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How Much House Can I Afford to Buy in Washington State?

How much house can I afford to buy in Washington State? It’s one of the most frequently asked questions among home buyers today. And we’ve answered it thoroughly below!

Home prices in Washington State have increased significantly over the last couple of years. According to a report from CoreLogic, released earlier this month, Washington State had the second-biggest increase in home prices from August 2016 to August 2017. Home values rose by 10.2%, putting Washington ahead of all other states except Oregon (with a 10.3%) gain. The median home price in the state is currently around $300,000.

As a result of this trend, home buyers today are very much concerned with affordability. In particular, they want to know: How much house can I afford to buy in Washington State? Here’s how to find this answer to this important question.

How Much House Can I Afford in Washington State?

When buyers ask how much they can afford to buy, they’re often asking two questions at once. And they are:

  1. How much of a monthly mortgage payment can I comfortably afford?
  2. How much of a home loan can I qualify for, based on my income?

These are two slightly different questions, and we will address them both in detail.

At a glance: Financial experts recommend keeping your combined housing costs at or below 33% of your monthly income. Some set the bar even lower. Mortgage lenders (and even some government housing agencies) prefer borrowers to have a total debt-to-income ratio no higher than 43%.

But these are just general “rules” that might not apply to your particular situation. You’ll want to create a specific home-buying budget for yourself. Here’s how to do it.

Creating Your Home Buying Budget

The important question is, how much house can you buy in Washington State without sacrificing your quality of life? You’ll want to determine this number before you even start house hunting. Fortunately, the math is pretty simple.

To begin, compare your net monthly income, or “take-home pay,” to your non-housing monthly expenses. (You only want to include your non-housing expenses at this point, because you’re trying to determine how much you’ll have left over for your housing payments going forward.)

Non-housing expenses include things like…

  • Car payment, auto insurance, and gas
  • Credit card bills
  • Groceries, dining and entertainment
  • Savings account contributions, IRA, etc.

Next, subtract these recurring monthly expenses from your take-home pay. The remainder is what you have available to put toward a monthly mortgage payment. Of course, you probably don’t want to use the entire remainder for housing costs. But this does give you a starting point for your monthly home-buying budget.

It’s also wise to keep some emergency funds in the bank for unplanned expenses, income loss, or other financial hardships. Financial experts recommend keeping three to six months of living expenses in the bank, for this very reason. So be sure to factor this in when determining how much house you can afford to buy.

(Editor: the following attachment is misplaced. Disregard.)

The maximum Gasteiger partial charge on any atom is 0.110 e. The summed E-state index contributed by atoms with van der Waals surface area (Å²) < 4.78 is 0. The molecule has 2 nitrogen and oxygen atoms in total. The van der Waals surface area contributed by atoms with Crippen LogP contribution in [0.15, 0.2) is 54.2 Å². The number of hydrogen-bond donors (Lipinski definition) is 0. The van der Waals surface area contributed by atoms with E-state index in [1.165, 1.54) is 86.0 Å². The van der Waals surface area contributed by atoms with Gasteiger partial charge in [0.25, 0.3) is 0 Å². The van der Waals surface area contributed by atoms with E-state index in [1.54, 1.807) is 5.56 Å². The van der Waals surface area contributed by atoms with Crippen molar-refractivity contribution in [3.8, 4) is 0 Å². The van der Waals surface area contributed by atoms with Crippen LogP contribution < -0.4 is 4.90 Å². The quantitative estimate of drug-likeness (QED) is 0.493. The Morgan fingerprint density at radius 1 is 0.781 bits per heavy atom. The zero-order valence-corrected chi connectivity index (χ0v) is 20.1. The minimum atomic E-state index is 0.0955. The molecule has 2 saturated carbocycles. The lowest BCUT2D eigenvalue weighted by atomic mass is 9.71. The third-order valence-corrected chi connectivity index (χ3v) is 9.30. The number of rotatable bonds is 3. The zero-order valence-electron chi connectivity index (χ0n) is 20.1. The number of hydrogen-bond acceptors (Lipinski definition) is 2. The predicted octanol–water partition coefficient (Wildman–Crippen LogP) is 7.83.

View Washington State Mortgage Rates Feb, 28, Fri, 2020

Closing Costs and Down Payments

When buying a home in Washington State, you also have to consider your down payment and closing costs. These are up-front expenses that can affect your buying power.

Your down payment might fall between 3% and 20% of the purchase price, depending on the type of home loan you use and other factors. Military members can often qualify for 100% financing, through the VA loan program. Closing costs in Washington State tend to average between 1% to 3% of the purchase price, though they can be higher than this in some cases.

The point is, there are both up-front and long-term costs to consider when buying a home in Washington State. You must look at both of these factors to determine how much house you can afford.

Mortgage Considerations: Debt-to-Income Ratio

Your debt-to-income ratio will also affect how much of a home you can buy. Mortgage lenders use this ratio to ensure you’re not taking on too much debt, with the addition of the home loan.

The debt-to-income ratio, or DTI, compares a borrower’s debts and income. Example: A person who grosses $4,000 per month, and spends $1,500 on total monthly debts, would have a DTI ratio of 37.5% (because 1500 / 4000 = .375, or 37.5%).

These days, most mortgage lenders prefer borrowers to have a total or “back-end” DTI no higher than 43%. But exceptions are often made for well-qualified borrowers with strong credit histories, significant cash reserves in the bank, etc.

The point is, if your back-end DTI ratio is a lot higher than 43%, you might have a harder time qualifying for a mortgage loan.

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Have questions? Sammamish Mortgage is a local, family-owned company based in Bellevue, Washington. We serve the entire state, as well as the broader Pacific Northwest region. Please contact us if you have mortgage-related questions.

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